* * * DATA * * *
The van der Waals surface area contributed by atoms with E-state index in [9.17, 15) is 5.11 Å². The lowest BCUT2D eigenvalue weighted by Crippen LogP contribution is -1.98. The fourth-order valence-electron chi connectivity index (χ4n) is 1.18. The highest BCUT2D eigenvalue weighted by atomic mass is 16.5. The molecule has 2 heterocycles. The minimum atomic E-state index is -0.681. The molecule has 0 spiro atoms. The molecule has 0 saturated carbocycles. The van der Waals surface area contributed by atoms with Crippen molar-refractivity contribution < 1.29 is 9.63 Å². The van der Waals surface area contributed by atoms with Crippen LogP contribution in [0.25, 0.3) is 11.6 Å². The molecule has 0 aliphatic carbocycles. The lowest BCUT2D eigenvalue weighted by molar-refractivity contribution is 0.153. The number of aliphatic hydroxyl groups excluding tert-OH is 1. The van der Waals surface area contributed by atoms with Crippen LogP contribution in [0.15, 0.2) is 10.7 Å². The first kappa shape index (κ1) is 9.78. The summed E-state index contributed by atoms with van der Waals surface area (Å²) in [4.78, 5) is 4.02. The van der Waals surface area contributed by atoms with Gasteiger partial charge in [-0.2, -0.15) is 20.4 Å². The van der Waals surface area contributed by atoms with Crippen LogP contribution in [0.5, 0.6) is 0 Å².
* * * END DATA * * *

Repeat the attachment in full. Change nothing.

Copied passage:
The van der Waals surface area contributed by atoms with E-state index in [9.17, 15) is 5.11 Å². The lowest BCUT2D eigenvalue weighted by Crippen LogP contribution is -1.98. The fourth-order valence-electron chi connectivity index (χ4n) is 1.18. The highest BCUT2D eigenvalue weighted by atomic mass is 16.5. The molecule has 2 heterocycles. The minimum atomic E-state index is -0.681. The molecule has 0 spiro atoms. The molecule has 0 saturated carbocycles. The van der Waals surface area contributed by atoms with Crippen molar-refractivity contribution < 1.29 is 9.63 Å². The van der Waals surface area contributed by atoms with Crippen LogP contribution in [0.25, 0.3) is 11.6 Å². The molecule has 0 aliphatic carbocycles. The lowest BCUT2D eigenvalue weighted by molar-refractivity contribution is 0.153. The number of aliphatic hydroxyl groups excluding tert-OH is 1. The van der Waals surface area contributed by atoms with Crippen LogP contribution in [0.15, 0.2) is 10.7 Å². The first kappa shape index (κ1) is 9.78. The summed E-state index contributed by atoms with van der Waals surface area (Å²) in [4.78, 5) is 4.02. The van der Waals surface area contributed by atoms with Gasteiger partial charge in [-0.2, -0.15) is 20.4 Å². The van der Waals surface area contributed by atoms with Crippen LogP contribution in [0.5, 0.6) is 0 Å².